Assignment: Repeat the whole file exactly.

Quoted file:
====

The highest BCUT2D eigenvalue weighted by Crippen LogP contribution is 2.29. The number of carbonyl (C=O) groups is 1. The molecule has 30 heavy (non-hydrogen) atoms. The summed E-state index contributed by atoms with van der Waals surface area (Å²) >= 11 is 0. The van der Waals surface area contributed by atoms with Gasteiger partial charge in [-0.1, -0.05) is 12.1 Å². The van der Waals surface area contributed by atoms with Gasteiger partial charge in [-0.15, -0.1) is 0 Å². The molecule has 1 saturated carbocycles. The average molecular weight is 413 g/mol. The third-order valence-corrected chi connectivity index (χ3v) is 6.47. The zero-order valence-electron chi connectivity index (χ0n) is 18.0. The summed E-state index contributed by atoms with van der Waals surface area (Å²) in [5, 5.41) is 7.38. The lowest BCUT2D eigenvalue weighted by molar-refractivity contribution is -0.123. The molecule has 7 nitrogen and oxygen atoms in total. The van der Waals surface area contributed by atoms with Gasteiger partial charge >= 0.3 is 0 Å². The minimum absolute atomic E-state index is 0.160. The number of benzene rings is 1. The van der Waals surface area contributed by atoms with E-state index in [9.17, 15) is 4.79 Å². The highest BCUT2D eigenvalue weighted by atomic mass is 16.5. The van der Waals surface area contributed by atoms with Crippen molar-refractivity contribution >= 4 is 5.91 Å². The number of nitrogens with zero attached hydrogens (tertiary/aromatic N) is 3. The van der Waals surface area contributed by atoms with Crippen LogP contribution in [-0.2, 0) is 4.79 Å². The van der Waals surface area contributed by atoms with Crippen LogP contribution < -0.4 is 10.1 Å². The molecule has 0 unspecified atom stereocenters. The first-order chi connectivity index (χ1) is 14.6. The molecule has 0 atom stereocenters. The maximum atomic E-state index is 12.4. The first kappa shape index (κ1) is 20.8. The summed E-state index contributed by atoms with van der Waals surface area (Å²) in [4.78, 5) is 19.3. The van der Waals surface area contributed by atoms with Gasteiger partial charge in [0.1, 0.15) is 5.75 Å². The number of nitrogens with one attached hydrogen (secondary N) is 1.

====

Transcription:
The highest BCUT2D eigenvalue weighted by Crippen LogP contribution is 2.29. The number of carbonyl (C=O) groups is 1. The molecule has 30 heavy (non-hydrogen) atoms. The summed E-state index contributed by atoms with van der Waals surface area (Å²) >= 11 is 0. The van der Waals surface area contributed by atoms with Gasteiger partial charge in [-0.1, -0.05) is 12.1 Å². The van der Waals surface area contributed by atoms with Gasteiger partial charge in [-0.15, -0.1) is 0 Å². The molecule has 1 saturated carbocycles. The average molecular weight is 413 g/mol. The third-order valence-corrected chi connectivity index (χ3v) is 6.47. The zero-order valence-electron chi connectivity index (χ0n) is 18.0. The summed E-state index contributed by atoms with van der Waals surface area (Å²) in [5, 5.41) is 7.38. The lowest BCUT2D eigenvalue weighted by molar-refractivity contribution is -0.123. The molecule has 7 nitrogen and oxygen atoms in total. The van der Waals surface area contributed by atoms with Gasteiger partial charge >= 0.3 is 0 Å². The minimum absolute atomic E-state index is 0.160. The number of benzene rings is 1. The van der Waals surface area contributed by atoms with E-state index in [9.17, 15) is 4.79 Å². The highest BCUT2D eigenvalue weighted by atomic mass is 16.5. The van der Waals surface area contributed by atoms with Crippen molar-refractivity contribution >= 4 is 5.91 Å². The number of nitrogens with zero attached hydrogens (tertiary/aromatic N) is 3. The van der Waals surface area contributed by atoms with Crippen LogP contribution in [-0.2, 0) is 4.79 Å². The van der Waals surface area contributed by atoms with Crippen LogP contribution < -0.4 is 10.1 Å². The molecule has 0 unspecified atom stereocenters. The first-order chi connectivity index (χ1) is 14.6. The molecule has 0 atom stereocenters. The maximum atomic E-state index is 12.4. The first kappa shape index (κ1) is 20.8. The summed E-state index contributed by atoms with van der Waals surface area (Å²) in [4.78, 5) is 19.3. The van der Waals surface area contributed by atoms with Gasteiger partial charge in [0.1, 0.15) is 5.75 Å². The number of nitrogens with one attached hydrogen (secondary N) is 1.